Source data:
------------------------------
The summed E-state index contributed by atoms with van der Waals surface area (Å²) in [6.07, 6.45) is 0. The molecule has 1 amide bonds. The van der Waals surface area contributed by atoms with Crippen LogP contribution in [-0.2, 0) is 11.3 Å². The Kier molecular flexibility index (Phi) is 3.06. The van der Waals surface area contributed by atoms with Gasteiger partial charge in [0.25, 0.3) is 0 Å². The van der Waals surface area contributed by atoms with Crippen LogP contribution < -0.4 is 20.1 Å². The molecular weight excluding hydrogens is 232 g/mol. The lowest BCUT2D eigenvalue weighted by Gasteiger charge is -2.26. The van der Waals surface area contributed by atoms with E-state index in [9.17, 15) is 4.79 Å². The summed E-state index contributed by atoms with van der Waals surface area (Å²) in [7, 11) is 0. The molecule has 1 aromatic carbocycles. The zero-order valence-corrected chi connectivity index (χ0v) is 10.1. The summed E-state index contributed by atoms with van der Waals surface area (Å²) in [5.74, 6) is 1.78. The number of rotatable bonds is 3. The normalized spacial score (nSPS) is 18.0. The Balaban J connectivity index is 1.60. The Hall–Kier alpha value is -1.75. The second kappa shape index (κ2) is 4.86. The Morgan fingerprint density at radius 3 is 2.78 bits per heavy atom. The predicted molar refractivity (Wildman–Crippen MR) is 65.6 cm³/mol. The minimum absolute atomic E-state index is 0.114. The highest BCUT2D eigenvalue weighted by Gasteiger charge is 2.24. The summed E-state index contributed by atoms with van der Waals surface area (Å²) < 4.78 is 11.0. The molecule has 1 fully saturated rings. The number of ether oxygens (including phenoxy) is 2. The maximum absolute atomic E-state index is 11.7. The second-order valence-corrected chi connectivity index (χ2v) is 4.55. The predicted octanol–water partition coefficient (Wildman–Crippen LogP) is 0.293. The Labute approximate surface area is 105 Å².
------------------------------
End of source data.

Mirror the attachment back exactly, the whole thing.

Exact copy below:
The summed E-state index contributed by atoms with van der Waals surface area (Å²) in [6.07, 6.45) is 0. The molecule has 1 amide bonds. The van der Waals surface area contributed by atoms with Crippen LogP contribution in [-0.2, 0) is 11.3 Å². The Kier molecular flexibility index (Phi) is 3.06. The van der Waals surface area contributed by atoms with Gasteiger partial charge in [0.25, 0.3) is 0 Å². The van der Waals surface area contributed by atoms with Crippen LogP contribution < -0.4 is 20.1 Å². The molecular weight excluding hydrogens is 232 g/mol. The lowest BCUT2D eigenvalue weighted by Gasteiger charge is -2.26. The van der Waals surface area contributed by atoms with E-state index in [9.17, 15) is 4.79 Å². The summed E-state index contributed by atoms with van der Waals surface area (Å²) in [7, 11) is 0. The molecule has 1 aromatic carbocycles. The zero-order valence-corrected chi connectivity index (χ0v) is 10.1. The summed E-state index contributed by atoms with van der Waals surface area (Å²) in [5.74, 6) is 1.78. The number of rotatable bonds is 3. The normalized spacial score (nSPS) is 18.0. The Balaban J connectivity index is 1.60. The Hall–Kier alpha value is -1.75. The second kappa shape index (κ2) is 4.86. The Morgan fingerprint density at radius 3 is 2.78 bits per heavy atom. The predicted molar refractivity (Wildman–Crippen MR) is 65.6 cm³/mol. The minimum absolute atomic E-state index is 0.114. The highest BCUT2D eigenvalue weighted by Gasteiger charge is 2.24. The summed E-state index contributed by atoms with van der Waals surface area (Å²) < 4.78 is 11.0. The molecule has 1 fully saturated rings. The number of ether oxygens (including phenoxy) is 2. The maximum absolute atomic E-state index is 11.7. The second-order valence-corrected chi connectivity index (χ2v) is 4.55. The predicted octanol–water partition coefficient (Wildman–Crippen LogP) is 0.293. The Labute approximate surface area is 105 Å².